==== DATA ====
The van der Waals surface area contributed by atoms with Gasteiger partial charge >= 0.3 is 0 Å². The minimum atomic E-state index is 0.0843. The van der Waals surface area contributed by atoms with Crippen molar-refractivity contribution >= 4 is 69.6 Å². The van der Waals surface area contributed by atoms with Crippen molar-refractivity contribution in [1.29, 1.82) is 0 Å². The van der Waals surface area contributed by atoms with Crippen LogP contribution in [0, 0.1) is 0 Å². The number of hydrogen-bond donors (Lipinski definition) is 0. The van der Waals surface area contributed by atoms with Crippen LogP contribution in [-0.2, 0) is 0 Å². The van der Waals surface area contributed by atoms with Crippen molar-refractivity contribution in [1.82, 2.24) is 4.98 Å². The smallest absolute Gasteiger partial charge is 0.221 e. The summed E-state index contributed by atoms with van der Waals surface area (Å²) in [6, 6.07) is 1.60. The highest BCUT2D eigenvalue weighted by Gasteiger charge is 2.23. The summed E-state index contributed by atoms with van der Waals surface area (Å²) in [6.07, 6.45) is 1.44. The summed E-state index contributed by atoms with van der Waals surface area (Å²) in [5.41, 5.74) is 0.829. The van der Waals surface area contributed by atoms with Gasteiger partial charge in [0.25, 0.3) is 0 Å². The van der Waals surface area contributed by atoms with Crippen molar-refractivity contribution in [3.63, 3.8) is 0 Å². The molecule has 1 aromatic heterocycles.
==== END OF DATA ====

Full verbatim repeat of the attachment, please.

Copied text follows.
The van der Waals surface area contributed by atoms with Gasteiger partial charge >= 0.3 is 0 Å². The minimum atomic E-state index is 0.0843. The van der Waals surface area contributed by atoms with Crippen molar-refractivity contribution >= 4 is 69.6 Å². The van der Waals surface area contributed by atoms with Crippen molar-refractivity contribution in [1.29, 1.82) is 0 Å². The van der Waals surface area contributed by atoms with Crippen LogP contribution in [0, 0.1) is 0 Å². The number of hydrogen-bond donors (Lipinski definition) is 0. The van der Waals surface area contributed by atoms with Crippen LogP contribution in [-0.2, 0) is 0 Å². The van der Waals surface area contributed by atoms with Crippen molar-refractivity contribution in [1.82, 2.24) is 4.98 Å². The smallest absolute Gasteiger partial charge is 0.221 e. The summed E-state index contributed by atoms with van der Waals surface area (Å²) in [6, 6.07) is 1.60. The highest BCUT2D eigenvalue weighted by Gasteiger charge is 2.23. The summed E-state index contributed by atoms with van der Waals surface area (Å²) in [6.07, 6.45) is 1.44. The summed E-state index contributed by atoms with van der Waals surface area (Å²) in [5.41, 5.74) is 0.829. The van der Waals surface area contributed by atoms with Gasteiger partial charge in [0.25, 0.3) is 0 Å². The van der Waals surface area contributed by atoms with Crippen molar-refractivity contribution in [3.63, 3.8) is 0 Å². The molecule has 1 aromatic heterocycles.